I had just returned to Albuquerque and was asleep in Room 133 of the Howard Johnson Express when my room phone rang. It was a few minutes past seven.
“Yes?” I croaked through my morning fog. I have never woken up easily or quickly.
“You’d better come to the front desk.”
“Someone broke into your car. The police are here.”
Some things easily focus the mind. This was one of them. Moments later, I was dressed and in the lobby.
Through thirty-three months of travel, I had never worried about the safety of my car or its contents. And if I had ever parked in the one spot in a hotel parking lot out of range of security cameras, as I had apparently done the previous night, I had no awareness of it.
A guest at the next-door Clarion Hotel had called 911 when she had seen two young men smash my driver’s side front window. By the time the police arrived, the malefactors had vanished — fortunately, with nothing of real value: personal documents, my inexpensive point-and-shoot camera and, significantly, the now-dusty digital audio recorder I had used to record my God Activation events. Not sophisticated enough to recognize the marketability of my Canadian passport, they had left it on the front passenger seat before fleeing.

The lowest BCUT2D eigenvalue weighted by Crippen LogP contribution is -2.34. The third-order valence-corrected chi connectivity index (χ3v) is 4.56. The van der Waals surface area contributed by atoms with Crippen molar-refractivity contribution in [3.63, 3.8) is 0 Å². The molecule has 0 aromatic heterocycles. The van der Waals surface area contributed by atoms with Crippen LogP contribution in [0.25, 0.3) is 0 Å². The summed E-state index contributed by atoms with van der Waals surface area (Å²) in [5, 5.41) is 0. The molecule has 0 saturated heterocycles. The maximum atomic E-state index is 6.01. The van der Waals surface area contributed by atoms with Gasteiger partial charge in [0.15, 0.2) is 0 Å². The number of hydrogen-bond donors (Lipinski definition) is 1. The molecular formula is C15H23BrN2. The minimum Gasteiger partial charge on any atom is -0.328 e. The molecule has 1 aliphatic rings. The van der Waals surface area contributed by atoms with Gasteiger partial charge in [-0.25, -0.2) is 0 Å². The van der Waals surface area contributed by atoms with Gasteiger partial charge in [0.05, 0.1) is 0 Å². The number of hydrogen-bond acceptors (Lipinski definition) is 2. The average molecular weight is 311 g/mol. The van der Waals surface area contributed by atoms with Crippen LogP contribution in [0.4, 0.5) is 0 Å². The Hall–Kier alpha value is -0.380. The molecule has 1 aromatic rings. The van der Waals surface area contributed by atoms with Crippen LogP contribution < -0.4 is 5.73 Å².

As I filled out police reports and called banks, credit card issuers, insurance companies and auto-glass outlets, I wondered what it meant. By the end of the day I knew: If I had lost my itinerant identity in the break-in, it must be time for a new identity, a more established identity. I realized in that moment that my full-time traveling days had come to an end. My new ID, then, would need to reflect my newly settled state...as soon as I could figure out which state to settle in.
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